ESPN The Magazine has undertaken a research project focused on high school football talent and where they attend college.
Heather Dinich’s blog entry today at ESPN.com highlights the struggles that NC State and Georgia Tech have had since Chuck Amato left Raleigh.
When it comes to keeping top talent at home, Georgia Tech and NC State have come up short, according to research from ESPN The Magazine and RecruitingNation. The data came from the 18 states that produced at least 10 ESPNU 150 recruits from 2007-11. The BCS programs inside those states were then ranked by the percentage of local recruits they signed. Among the 10 BCS programs that missed out on elite homegrown talent, Georgia Tech ranked No. 2 and NC State ranked No. 5.
According to the report, Georgia Tech signed just two of 74 ESPNU 150 recruits since 2007, and NC State two of 24. Both trailed in-state rivals Georgia and North Carolina. NC State fans will be quick to point out, though, that those numbers haven’t affected the Wolfpack’s win-loss record against the Tar Heels under coach Tom O’Brien. He might not have five stars next to his recruits, but he’s won five straight against UNC.
Here’s an excerpt from what ESPN The Magazine’s LaRue Cook had to say about NC State:
In terms of recruiting, we’re as perplexed with the Wolfpack’s lack of production as we are with Georgia Tech’s. Two ACC programs that can’t sign top local talent? (Okay, make that four. Duke nor Wake Forest has signed a single ESPNU 150 prospect from any state, so we didn’t bother ranking them.) Clemson, Georgia and South Carolina have gone in to North Carolina and lifted a combined eight prospects over the last five years — even Cal grabbed two. This year, the state’s five ESPNU 150 recruits are committed to Georgia, Florida (two) and Clemson (two).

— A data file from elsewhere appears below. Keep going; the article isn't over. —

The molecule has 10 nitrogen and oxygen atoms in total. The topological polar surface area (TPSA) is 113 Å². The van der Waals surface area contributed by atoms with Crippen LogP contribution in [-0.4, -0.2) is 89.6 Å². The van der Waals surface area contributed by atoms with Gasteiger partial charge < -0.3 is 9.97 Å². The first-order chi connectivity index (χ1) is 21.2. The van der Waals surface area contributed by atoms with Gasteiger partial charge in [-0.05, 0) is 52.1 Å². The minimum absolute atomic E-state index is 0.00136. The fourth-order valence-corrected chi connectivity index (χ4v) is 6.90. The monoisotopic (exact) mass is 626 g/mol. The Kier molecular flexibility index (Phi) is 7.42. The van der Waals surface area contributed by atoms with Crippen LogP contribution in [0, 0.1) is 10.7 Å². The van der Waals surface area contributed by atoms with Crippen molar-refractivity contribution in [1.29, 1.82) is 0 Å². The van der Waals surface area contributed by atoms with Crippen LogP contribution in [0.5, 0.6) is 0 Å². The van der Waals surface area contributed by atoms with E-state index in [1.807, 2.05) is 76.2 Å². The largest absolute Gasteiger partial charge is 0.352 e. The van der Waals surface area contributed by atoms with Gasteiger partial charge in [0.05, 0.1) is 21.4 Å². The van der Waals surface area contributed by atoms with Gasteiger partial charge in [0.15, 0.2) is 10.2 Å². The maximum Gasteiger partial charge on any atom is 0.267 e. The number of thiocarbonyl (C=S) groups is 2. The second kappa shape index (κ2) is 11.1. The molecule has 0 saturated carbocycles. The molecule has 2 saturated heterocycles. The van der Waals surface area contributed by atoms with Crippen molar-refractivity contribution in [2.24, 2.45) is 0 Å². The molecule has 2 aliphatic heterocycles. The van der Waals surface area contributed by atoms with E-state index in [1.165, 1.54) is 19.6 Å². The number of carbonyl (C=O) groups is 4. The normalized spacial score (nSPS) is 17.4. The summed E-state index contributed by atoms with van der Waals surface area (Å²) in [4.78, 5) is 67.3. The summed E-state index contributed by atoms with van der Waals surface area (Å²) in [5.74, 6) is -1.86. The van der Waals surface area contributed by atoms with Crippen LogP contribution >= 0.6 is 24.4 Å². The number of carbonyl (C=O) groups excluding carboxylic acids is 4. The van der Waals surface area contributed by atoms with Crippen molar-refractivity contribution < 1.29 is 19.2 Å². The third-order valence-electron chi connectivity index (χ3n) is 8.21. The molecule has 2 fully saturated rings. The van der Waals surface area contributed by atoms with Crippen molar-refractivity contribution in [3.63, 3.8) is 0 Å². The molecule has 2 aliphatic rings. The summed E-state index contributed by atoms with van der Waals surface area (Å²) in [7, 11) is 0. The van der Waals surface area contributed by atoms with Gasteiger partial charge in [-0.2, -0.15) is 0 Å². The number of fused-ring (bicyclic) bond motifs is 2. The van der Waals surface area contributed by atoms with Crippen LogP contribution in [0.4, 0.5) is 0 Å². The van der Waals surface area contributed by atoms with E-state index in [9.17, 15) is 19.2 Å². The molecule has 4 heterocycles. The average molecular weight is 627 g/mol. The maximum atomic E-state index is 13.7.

^THIS issue is one of the MAIN issues that I think needs to be very clearly understood when the theory of NC State potentially moving to the SEC is discussed and debated.
The argument of the static thinker is something along the lines of: NC State can’t compete in the weak ACC, how/why in the world would you ever want to try to compete in the SEC (other than the money and the national prominence, of course)
What is lost in this simplistic ‘analysis’ is that EVERYTHING CHANGES if NC State were to make a move to the Southeastern Conference. You see, all of sudden NC State’s value proposition changes tremendously. Why would someone be so blind as to presume that the opportunity to attract larger numbers of the state’s top high school talent would not significantly increase recruiting to a program that has the SEC to offer as opposed to the ACC to offer?
I’m not saying that NC State would be competing for National Championships if such a move were ever made. But, why couldn’t the Wolfpack just move proportionally up the talent scale with our new offering and therefore achieve? something around a .500 record in the SEC (just like we have the last ~20 years or so in the ACC)
We would be an obviously better program.
Let me put it to you like this — if NC State played an SEC schedule and then scheduled Duke, Wake Forest, UNC & ECU for an out of conference slate, would you take 4-4 in the SEC and 4-0 in the out of conference every year?
Another way to crystallize this issue is to think about it as follows — Do you think NC State would have a better chance of going 4-0 against our rivals (Wake, Duke, UNC, ECU) by recruiting to program that resides in the ACC or to one that resides in the SEC?
When you really think about it like that…you may be surprised how your long term view of things may change and where your conclusions may lead.